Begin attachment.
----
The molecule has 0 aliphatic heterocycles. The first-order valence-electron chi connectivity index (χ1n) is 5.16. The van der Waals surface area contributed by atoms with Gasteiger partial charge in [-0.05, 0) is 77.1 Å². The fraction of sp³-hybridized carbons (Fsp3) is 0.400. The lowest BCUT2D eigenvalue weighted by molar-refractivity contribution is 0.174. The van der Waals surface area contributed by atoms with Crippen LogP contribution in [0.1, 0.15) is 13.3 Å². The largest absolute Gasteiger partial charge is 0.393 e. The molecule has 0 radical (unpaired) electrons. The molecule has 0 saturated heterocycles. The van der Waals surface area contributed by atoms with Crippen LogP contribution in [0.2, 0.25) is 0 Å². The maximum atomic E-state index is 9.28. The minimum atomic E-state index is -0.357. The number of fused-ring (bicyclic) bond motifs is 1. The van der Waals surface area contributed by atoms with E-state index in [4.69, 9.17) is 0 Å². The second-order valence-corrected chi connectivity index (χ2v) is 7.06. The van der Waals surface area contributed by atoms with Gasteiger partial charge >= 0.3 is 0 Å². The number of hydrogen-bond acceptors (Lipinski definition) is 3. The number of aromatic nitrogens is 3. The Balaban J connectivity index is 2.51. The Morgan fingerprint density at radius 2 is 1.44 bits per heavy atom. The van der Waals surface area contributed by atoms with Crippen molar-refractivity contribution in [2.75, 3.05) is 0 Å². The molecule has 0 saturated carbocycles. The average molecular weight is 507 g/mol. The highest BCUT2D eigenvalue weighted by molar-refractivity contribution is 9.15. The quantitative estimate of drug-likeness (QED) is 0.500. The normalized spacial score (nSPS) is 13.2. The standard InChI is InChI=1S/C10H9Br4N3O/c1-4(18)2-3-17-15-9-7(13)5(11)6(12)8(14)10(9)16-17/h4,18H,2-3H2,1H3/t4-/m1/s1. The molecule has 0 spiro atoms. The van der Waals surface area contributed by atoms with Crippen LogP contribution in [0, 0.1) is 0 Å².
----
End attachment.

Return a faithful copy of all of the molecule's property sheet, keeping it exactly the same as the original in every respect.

The molecule has 0 aliphatic heterocycles. The first-order valence-electron chi connectivity index (χ1n) is 5.16. The van der Waals surface area contributed by atoms with Gasteiger partial charge in [-0.05, 0) is 77.1 Å². The fraction of sp³-hybridized carbons (Fsp3) is 0.400. The lowest BCUT2D eigenvalue weighted by molar-refractivity contribution is 0.174. The van der Waals surface area contributed by atoms with Crippen LogP contribution in [0.1, 0.15) is 13.3 Å². The largest absolute Gasteiger partial charge is 0.393 e. The molecule has 0 radical (unpaired) electrons. The molecule has 0 saturated heterocycles. The van der Waals surface area contributed by atoms with Crippen LogP contribution in [0.2, 0.25) is 0 Å². The maximum atomic E-state index is 9.28. The minimum atomic E-state index is -0.357. The number of fused-ring (bicyclic) bond motifs is 1. The van der Waals surface area contributed by atoms with E-state index in [4.69, 9.17) is 0 Å². The second-order valence-corrected chi connectivity index (χ2v) is 7.06. The van der Waals surface area contributed by atoms with Gasteiger partial charge >= 0.3 is 0 Å². The number of hydrogen-bond acceptors (Lipinski definition) is 3. The number of aromatic nitrogens is 3. The Balaban J connectivity index is 2.51. The Morgan fingerprint density at radius 2 is 1.44 bits per heavy atom. The van der Waals surface area contributed by atoms with Crippen molar-refractivity contribution in [2.75, 3.05) is 0 Å². The molecule has 0 saturated carbocycles. The average molecular weight is 507 g/mol. The highest BCUT2D eigenvalue weighted by molar-refractivity contribution is 9.15. The quantitative estimate of drug-likeness (QED) is 0.500. The normalized spacial score (nSPS) is 13.2. The standard InChI is InChI=1S/C10H9Br4N3O/c1-4(18)2-3-17-15-9-7(13)5(11)6(12)8(14)10(9)16-17/h4,18H,2-3H2,1H3/t4-/m1/s1. The molecule has 0 spiro atoms. The van der Waals surface area contributed by atoms with Crippen LogP contribution in [0, 0.1) is 0 Å².